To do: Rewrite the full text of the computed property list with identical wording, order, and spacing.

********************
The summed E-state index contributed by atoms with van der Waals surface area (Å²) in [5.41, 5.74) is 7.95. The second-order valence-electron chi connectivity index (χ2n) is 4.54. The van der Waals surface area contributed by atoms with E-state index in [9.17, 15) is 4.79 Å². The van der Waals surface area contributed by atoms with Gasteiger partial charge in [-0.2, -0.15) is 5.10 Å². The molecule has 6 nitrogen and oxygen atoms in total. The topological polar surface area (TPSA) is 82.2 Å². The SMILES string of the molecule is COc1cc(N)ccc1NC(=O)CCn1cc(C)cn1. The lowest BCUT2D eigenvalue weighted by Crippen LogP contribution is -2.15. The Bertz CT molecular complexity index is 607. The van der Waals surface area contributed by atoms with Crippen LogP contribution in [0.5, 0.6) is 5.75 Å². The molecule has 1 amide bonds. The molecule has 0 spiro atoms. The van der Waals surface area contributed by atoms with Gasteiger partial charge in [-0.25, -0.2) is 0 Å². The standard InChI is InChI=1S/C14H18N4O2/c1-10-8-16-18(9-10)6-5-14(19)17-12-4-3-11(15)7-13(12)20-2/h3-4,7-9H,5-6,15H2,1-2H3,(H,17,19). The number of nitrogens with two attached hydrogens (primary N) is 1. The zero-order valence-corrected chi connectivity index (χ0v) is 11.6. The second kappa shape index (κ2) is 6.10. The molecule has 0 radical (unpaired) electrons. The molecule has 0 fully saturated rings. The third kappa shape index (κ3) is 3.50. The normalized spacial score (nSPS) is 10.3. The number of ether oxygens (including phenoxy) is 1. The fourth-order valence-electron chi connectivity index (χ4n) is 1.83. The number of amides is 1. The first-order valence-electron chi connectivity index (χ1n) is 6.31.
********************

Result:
The summed E-state index contributed by atoms with van der Waals surface area (Å²) in [5.41, 5.74) is 7.95. The second-order valence-electron chi connectivity index (χ2n) is 4.54. The van der Waals surface area contributed by atoms with E-state index in [9.17, 15) is 4.79 Å². The van der Waals surface area contributed by atoms with Gasteiger partial charge in [-0.2, -0.15) is 5.10 Å². The molecule has 6 nitrogen and oxygen atoms in total. The topological polar surface area (TPSA) is 82.2 Å². The SMILES string of the molecule is COc1cc(N)ccc1NC(=O)CCn1cc(C)cn1. The lowest BCUT2D eigenvalue weighted by Crippen LogP contribution is -2.15. The Bertz CT molecular complexity index is 607. The van der Waals surface area contributed by atoms with Crippen LogP contribution in [0.5, 0.6) is 5.75 Å². The molecule has 1 amide bonds. The molecule has 0 spiro atoms. The van der Waals surface area contributed by atoms with Gasteiger partial charge in [-0.25, -0.2) is 0 Å². The standard InChI is InChI=1S/C14H18N4O2/c1-10-8-16-18(9-10)6-5-14(19)17-12-4-3-11(15)7-13(12)20-2/h3-4,7-9H,5-6,15H2,1-2H3,(H,17,19). The number of nitrogens with two attached hydrogens (primary N) is 1. The zero-order valence-corrected chi connectivity index (χ0v) is 11.6. The second kappa shape index (κ2) is 6.10. The molecule has 0 radical (unpaired) electrons. The molecule has 0 fully saturated rings. The third kappa shape index (κ3) is 3.50. The normalized spacial score (nSPS) is 10.3. The number of ether oxygens (including phenoxy) is 1. The fourth-order valence-electron chi connectivity index (χ4n) is 1.83. The number of amides is 1. The first-order valence-electron chi connectivity index (χ1n) is 6.31.